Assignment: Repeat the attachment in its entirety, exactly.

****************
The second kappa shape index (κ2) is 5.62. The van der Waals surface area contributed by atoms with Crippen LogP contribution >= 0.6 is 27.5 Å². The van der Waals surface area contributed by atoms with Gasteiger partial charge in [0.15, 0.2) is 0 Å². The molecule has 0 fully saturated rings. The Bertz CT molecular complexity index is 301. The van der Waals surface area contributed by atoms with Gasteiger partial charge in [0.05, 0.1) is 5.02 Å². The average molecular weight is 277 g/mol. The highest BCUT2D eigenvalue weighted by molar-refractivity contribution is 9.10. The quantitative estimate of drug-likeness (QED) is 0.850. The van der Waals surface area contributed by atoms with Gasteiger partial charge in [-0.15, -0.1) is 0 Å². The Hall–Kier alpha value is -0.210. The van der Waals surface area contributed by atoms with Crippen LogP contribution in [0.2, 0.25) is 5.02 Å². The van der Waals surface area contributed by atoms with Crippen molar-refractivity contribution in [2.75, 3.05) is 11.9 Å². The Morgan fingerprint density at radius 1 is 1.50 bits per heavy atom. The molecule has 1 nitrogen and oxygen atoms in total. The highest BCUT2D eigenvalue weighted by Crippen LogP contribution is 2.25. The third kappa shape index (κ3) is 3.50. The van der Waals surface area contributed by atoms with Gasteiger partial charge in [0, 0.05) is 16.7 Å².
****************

The second kappa shape index (κ2) is 5.62. The van der Waals surface area contributed by atoms with Crippen LogP contribution >= 0.6 is 27.5 Å². The van der Waals surface area contributed by atoms with Gasteiger partial charge in [0.15, 0.2) is 0 Å². The molecule has 0 fully saturated rings. The Bertz CT molecular complexity index is 301. The van der Waals surface area contributed by atoms with Gasteiger partial charge in [0.05, 0.1) is 5.02 Å². The average molecular weight is 277 g/mol. The highest BCUT2D eigenvalue weighted by molar-refractivity contribution is 9.10. The quantitative estimate of drug-likeness (QED) is 0.850. The van der Waals surface area contributed by atoms with Gasteiger partial charge in [-0.15, -0.1) is 0 Å². The Hall–Kier alpha value is -0.210. The van der Waals surface area contributed by atoms with Crippen LogP contribution in [0.2, 0.25) is 5.02 Å². The van der Waals surface area contributed by atoms with Crippen molar-refractivity contribution in [2.75, 3.05) is 11.9 Å². The Morgan fingerprint density at radius 1 is 1.50 bits per heavy atom. The molecule has 1 nitrogen and oxygen atoms in total. The highest BCUT2D eigenvalue weighted by Crippen LogP contribution is 2.25. The third kappa shape index (κ3) is 3.50. The van der Waals surface area contributed by atoms with Gasteiger partial charge in [0, 0.05) is 16.7 Å².